Dr Vito Laterza


    BSc. (London School of Economics)

    PhD. MPhil. (University of Cambridge)



Vito was a postdoctoral fellow in the Human Economy Programme, University of Pretoria, in 2013. He can be contacted at [email protected].

Vito received his PhD in social anthropology from the University of Cambridge in 2012. He is an anthropologist and organisational scientist interested in political, economic and socio-cultural issues in Africa and the West, from a global geopolitical perspective. He specialises in labour, economy, religion and ritual. He conducted long-term ethnographic research in Swaziland. He also carried out qualitative research in European contexts in the fields of educational technologies, health sciences and public engagement.

He held research and teaching positions at the University of Cambridge, University of Cape Town, University of the West of England and University of Worcester. His work has been funded by the Economic and Social Research Council, the Joint Information Systems Committee, the National Institute of Health Research, the Andrew W. Mellon Foundation, the SAHEE Foundation and the Cambridge Newton Trust.

His doctoral dissertation is an ethnography of timber workers in a Swazi company town run by white southern African and North American Pentecostal Christian missionaries. This work explores the tensions and contradictions of the ongoing racial division of labour in Swaziland. Black Swazis continue to be exploited as cheap labour by white and foreign investment, under the ambivalent rule of a monarchy that embraces traditionalism while perpetuating profitable alliances with capital. Workers’ and managers’ struggles for resources go hand in hand with the search for a place in a precarious and fast-changing world, informed by conflicting ideologies and shaped by local practices of solidarity and reciprocity.

This research informs two book projects: a public anthropology manuscript seeking to explain the Swazi socio-political system to a wider audience, titled “The Holographic Kingdom: tradition, development and politics in contemporary Swaziland”, co-authored with Bob Forrester; and an ethnographic monograph of Swazi timber workers.

Another stream of research focuses on comparative work on the Southern African economy studied as an integrated system crossing national boundaries and influenced by the historical patterns of the regional mining economy. The first step of this long-term project is the workshop “Land, money and human relations in Southern Africa: people’s economic strategies combining city and countryside”, to be held in Pretoria in September 2014 (convened with John Sharp).

Vito also contributes commentary and analysis to various magazines, including Al Jazeera English, GlobalPost and Mail&Guardian, and is the founding editor of the Human Economy Blog.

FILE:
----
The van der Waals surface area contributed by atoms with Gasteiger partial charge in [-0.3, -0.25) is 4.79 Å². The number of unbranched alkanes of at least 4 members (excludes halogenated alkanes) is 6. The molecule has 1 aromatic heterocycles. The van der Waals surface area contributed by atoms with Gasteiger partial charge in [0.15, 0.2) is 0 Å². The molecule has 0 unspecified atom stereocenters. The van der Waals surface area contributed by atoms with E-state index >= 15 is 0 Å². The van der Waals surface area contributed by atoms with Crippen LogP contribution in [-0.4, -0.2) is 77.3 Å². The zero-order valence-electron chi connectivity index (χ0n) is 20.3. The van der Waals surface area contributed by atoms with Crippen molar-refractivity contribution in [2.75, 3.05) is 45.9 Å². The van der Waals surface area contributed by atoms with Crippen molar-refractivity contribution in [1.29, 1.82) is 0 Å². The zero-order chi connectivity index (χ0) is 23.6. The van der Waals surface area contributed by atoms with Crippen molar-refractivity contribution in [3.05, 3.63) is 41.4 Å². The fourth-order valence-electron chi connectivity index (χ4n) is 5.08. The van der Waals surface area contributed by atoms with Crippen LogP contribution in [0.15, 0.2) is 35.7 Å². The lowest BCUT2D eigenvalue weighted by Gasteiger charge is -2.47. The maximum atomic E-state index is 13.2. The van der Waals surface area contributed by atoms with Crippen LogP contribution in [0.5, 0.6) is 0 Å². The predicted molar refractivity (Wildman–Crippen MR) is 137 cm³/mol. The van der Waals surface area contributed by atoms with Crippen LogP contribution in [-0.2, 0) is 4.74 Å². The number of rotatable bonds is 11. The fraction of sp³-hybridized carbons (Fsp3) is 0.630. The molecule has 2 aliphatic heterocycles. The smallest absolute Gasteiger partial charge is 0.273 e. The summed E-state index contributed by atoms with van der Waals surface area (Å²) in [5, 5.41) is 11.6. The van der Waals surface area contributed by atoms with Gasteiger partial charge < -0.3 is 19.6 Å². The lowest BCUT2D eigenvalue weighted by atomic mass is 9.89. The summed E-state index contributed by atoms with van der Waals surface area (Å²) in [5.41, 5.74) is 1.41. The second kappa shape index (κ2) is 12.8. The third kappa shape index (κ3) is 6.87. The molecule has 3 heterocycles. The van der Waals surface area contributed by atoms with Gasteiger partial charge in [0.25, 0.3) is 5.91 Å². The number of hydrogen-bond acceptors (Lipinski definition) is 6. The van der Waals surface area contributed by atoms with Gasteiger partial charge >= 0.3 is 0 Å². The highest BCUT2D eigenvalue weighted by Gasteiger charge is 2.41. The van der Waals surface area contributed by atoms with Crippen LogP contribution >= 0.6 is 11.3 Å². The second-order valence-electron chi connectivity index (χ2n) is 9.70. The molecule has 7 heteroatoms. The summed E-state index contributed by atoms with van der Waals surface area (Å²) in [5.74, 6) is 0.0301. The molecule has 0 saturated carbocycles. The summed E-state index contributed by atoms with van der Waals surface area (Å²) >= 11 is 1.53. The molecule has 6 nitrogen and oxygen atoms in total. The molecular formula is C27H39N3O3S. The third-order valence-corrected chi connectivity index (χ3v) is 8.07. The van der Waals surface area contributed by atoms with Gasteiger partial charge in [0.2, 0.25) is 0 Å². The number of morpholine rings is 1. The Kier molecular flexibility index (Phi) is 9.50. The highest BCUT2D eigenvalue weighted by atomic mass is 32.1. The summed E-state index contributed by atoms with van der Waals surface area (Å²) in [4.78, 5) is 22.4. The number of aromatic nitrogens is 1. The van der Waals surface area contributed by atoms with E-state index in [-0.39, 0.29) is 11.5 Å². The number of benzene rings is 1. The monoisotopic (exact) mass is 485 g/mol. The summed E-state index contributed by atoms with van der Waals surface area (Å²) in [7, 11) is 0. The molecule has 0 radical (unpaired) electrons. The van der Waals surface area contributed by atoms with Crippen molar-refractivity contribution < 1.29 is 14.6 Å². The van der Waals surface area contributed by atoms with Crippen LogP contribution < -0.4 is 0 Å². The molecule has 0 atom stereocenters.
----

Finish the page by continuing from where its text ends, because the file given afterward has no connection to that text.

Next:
Vito's publications include:


2013. The Human Economy Project: First Steps (co-edited with John Sharp and Theodore Powers), Anthropology Southern Africa 36(3&4).



Evans, D., Laterza, V. et al. (In Press). ‘Public Involvement in Research: Assessing Impact through a Realist Evaluation’. Peer-reviewed project report. Funder: National Institute of Health Research, UK.

Laterza, V. (2013) ‘Some Notes towards a Human Economy Approach’ Anthropology Southern Africa 36(3&4) pp.135-138.

Sharp, J., Powers, T. and Laterza, V. (2013) ‘The Human Economy Project: First Steps’ Anthropology Southern Africa 36(3&4) pp.99-101.

Laterza, V., Forrester, B. and Mususa, P. (2013) ‘Bringing Wood to Life: Lines, Flows and Materials in a Swazi Sawmill’. In: Gísli Pálsson and Tim Ingold (eds). Biosocial Becomings: integrating biological and social anthropology. Cambridge: Cambridge University Press.

Laterza, V. (2010) ‘Swaziland: Cultural Expression, Daily Life, Economy’ In: World and Its Peoples – Sub-Saharan Africa and Oceania, VOLUME 7 SOUTHERN AFRICA Tarrytown, New York: Marshall Cavendish Corporation.

Laterza, V. (2010) ‘South Africa: Economy’ In: World and Its Peoples – Sub-Saharan Africa and Oceania, VOLUME 7 SOUTHERN AFRICA Marshall Cavendish Corporation: Tarrytown, New York.

Procter, R., Carmichael, P. and Laterza, V. (2008) ‘Co-interpretation of Usage Data: a Mixed-Methods Approach to the Evaluation of Online Environments’ International Journal of Multiple Research Approaches 2(1) pp.44-56.

Laterza. V. (2007) ‘The Ethnographic Novel: Another Literary Skeleton in the Anthropological Closet?’ Suomen Antropologi 32(2) pp.124-134.

Laterza, V., Carmichael, P., and Procter, R. (2007) ‘The Doubtful Guest? A Virtual Research Environment for Education’ Technology, Pedagogy and Education 16(3) pp. 249-267.

Carmichael, P., Procter, Laterza, V. and R., Rimpilainen, S. (2006) ‘Sakai: A Virtual Research Environment for Education’ Research Intelligence 96 (August) pp.18-19.



Swaziland: liberal democracy and its discontents (Al Jazeera English, 12/10/13)

Italy’s new government and the perpetuation of minority rule (Al Jazeera English,  03/05/13)

The Iron Lady is gone, but Thatcherism is alive and well (GlobalPost, 21/04/13)

Berlusconi’s new prominence casts shadows over Italy’s future (GlobalPost, 02/04/13)

Technocracy’s new bet: Mario Monti runs for premiership (Al Jazeera English, 04/01/13)

Innocence of Muslims: how fiction creates reality (Al Jazeera English, 19/09/12)

Lost opportunity for Zambian democracy (Mail & Guardian, 05/11/08)

Last edited by Lena Gronbach

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